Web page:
TIht woinvlimeK lentv u. darling vliitd;
We find our gold lint common tlutt.
Ah me, na thus I tmdly mux1,
My faiiry brlngn nimllirr elmlr:
'Tit meant, lint no liWnmlng hope
Uivw iniinlhe of n day mure fair.
For ,icc, we trout thy blooming face
.May nuiile on u in years to come,
Hut never klmll our elre return
To greet tis In tlio olden lioine.
IleVpuffwl through UeulahV pleaMiit Innd,
Over the river dit'j) und wide;
Wltli'ihlnlug onN'lio miiw to Hand, '
lltvlc'uiiig 11 gititly to Inn vide.
May it be ohm, anfut rliild, In find
'Thefc broken links fifiegalli'eml tip,
When ire huve cnsul Dtuth'i lonely
And drank tho Inst of LlfeV bitter cuii.
UrowiwvIlle.Scpt. 'Ci. I. M. W.
Jiiiuuclimtloii anil SIimcij'.
(Army Cnrri')n'Vii" uf lira ClixJiniktl 0illr.
ISTKIUTINU CONVRIUATiO.M WIW A ll
MiiKiriAK. Of late, the demoralization ha not been
confined to the troops from Teiwevoec ncd
Kentucky. Amongst tho deserters vtbo
now cueh day Coelc to our Dure, rv men
from every Slate represented in llraggV
rmy, The full of Vicksbutg, nd the le
ktriiclinn of Juckion, crushed tlio lust
hopes of the MMiwipians, nud they arc us
unxlous to return to their homes in the
troops of the IJordir Stales. Recently, I
conversed with a very Intelligent seldlcr
"Iluve you seen much uctive service, ray
"Yes," he replied, "I was at SIilloh,t
Fcrryvllle, at Murfreesboro, nnd in a score
of smaller combnls. At SI1II0I1 1 received
ft severe wound in my thigh, und in one of
the minor lights of Kentucky, 1 lost n
finder, as you see, holding forth his left
liand, from which tho mlddlo finger was
gone. "And that is not nil," he continued,
one of your bullets grazed my temple at
8 tone River, and knocked me senseless up
ou tho ground, where I Was run over by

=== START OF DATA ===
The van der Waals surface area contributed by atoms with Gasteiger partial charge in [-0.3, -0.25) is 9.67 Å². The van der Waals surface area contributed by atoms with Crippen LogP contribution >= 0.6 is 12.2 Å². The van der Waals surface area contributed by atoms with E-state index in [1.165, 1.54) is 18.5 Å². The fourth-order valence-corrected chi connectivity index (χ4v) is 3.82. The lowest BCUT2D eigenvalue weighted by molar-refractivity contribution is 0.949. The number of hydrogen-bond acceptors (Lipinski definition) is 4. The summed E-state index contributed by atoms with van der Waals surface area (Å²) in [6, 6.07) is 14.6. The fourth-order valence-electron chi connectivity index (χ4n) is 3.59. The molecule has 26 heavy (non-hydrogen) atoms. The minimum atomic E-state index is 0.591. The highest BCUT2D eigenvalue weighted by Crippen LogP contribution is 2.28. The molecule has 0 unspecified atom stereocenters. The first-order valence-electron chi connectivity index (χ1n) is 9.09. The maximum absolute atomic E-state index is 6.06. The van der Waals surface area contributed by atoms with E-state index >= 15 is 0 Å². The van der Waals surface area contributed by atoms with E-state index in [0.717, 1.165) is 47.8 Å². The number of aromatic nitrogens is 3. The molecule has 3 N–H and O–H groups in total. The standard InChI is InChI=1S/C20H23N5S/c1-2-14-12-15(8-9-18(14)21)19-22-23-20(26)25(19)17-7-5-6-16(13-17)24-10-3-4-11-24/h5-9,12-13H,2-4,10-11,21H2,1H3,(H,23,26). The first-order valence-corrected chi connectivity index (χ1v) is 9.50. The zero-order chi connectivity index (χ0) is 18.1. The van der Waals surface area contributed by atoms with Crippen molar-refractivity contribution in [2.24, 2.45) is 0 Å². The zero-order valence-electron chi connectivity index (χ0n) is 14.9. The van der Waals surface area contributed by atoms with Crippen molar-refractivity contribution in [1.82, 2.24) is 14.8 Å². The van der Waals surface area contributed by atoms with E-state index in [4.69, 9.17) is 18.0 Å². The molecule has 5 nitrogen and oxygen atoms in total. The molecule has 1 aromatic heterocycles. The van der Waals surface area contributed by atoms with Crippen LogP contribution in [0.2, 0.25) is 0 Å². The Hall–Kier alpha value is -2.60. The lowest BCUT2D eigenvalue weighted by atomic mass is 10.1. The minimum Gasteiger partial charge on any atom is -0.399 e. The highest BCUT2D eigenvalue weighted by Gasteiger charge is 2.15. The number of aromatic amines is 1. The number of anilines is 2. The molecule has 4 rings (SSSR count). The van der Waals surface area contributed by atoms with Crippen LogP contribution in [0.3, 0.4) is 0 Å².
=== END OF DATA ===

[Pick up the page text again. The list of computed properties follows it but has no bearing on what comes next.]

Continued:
one of our cessions, and to badly bruised
'that for a tiwo I almost despaired of re
covery." And did you think, nil thl time, that
you were really lighting oofi suffering for a
".No," said hV'I believed (he war on
our part was uncalled for from tho first;
but .tho potent influences thrown around
me, and a sort of blind enthusiasm, with
which my judgment had nothing -to do,
carried me away.1'
' You were tiotoDscripled then" I in
So far from that," was the lionest pns-
wer,"I was the very first to volunteer
from my country and tovvp."
Then, of coarse, tifter vou were tn vou
wished the rebel cause lo succeed J"
"As long as my fever ol enthusiasm
lasted I did; but for the past year I have
been convinced that the success of Jen.
I Davis would actually be n calamity for
our country nnd for mankind."
"How long since you determined to
abandon the rebel service J"
"Only since I henrd of tho dreadful mis
fortunes which befel our urmles In Missis
sippi." " And why did you not take the resold
lion before thnt, If, as you say, you were
convinced that lhe rebellion ought not to
" 1 was too proud," said he, with n tear
glUleiilug in his eye, " lo think of iWrt-
ing even a bad cause after I had once en
gaired In it. IJnt the fall nf Yickkburg
enmhed my pride, and then 1 had no iihV
live for continuing the contest. Why
should we fight any longer?'' Since I
runic into your lines, I heard nn idea ad
vanced which npmili so strongly to my
eninuioti sense, that 1 accepted it at onee
as tho truth."
"And what h that," locked.
" Wliy," rejoined he, "it Is this, the reb
el leaders IIicuisclveK have no longer any
hopes of success, und now they only desire
to use our bodies to shield them as long ns
possible from the righteous wrath or the
"Are there many Mlsslstlppians in the
army who entertain jour sentiments ?"
"I don't know how it may be with
others," ho said, 'but In my regiment tlicru
is not a score of men who would not giud
ly throw down their arms to-'lay, and agree
lo spend the rest of their lives wondering
how they could havo been such fools at ev
er to tuke them up."
" Hut," I suggssled, "they would lose
their rights in tliu Territories."
At this lit) burst Into u hearty laugh,
"Yuu need only to repeat tome such
phrases to ui," said lie, "to make the depth
of our folly open liku u gulf before us."
" May I .k how it oame," uid I,"thut
you, with so much better abilities, both
natural and nciinind, than tho mas of
soldiers in the rebel army, failod to utitulu
an ullice among thmi?"
He smiled ol this. "My parents were
poor," said he, " and of all tho ofBues In
our regiment I cunnot think of one thul
has ever licen held by a poor nisn's son."
"Were your parents slaveholders!"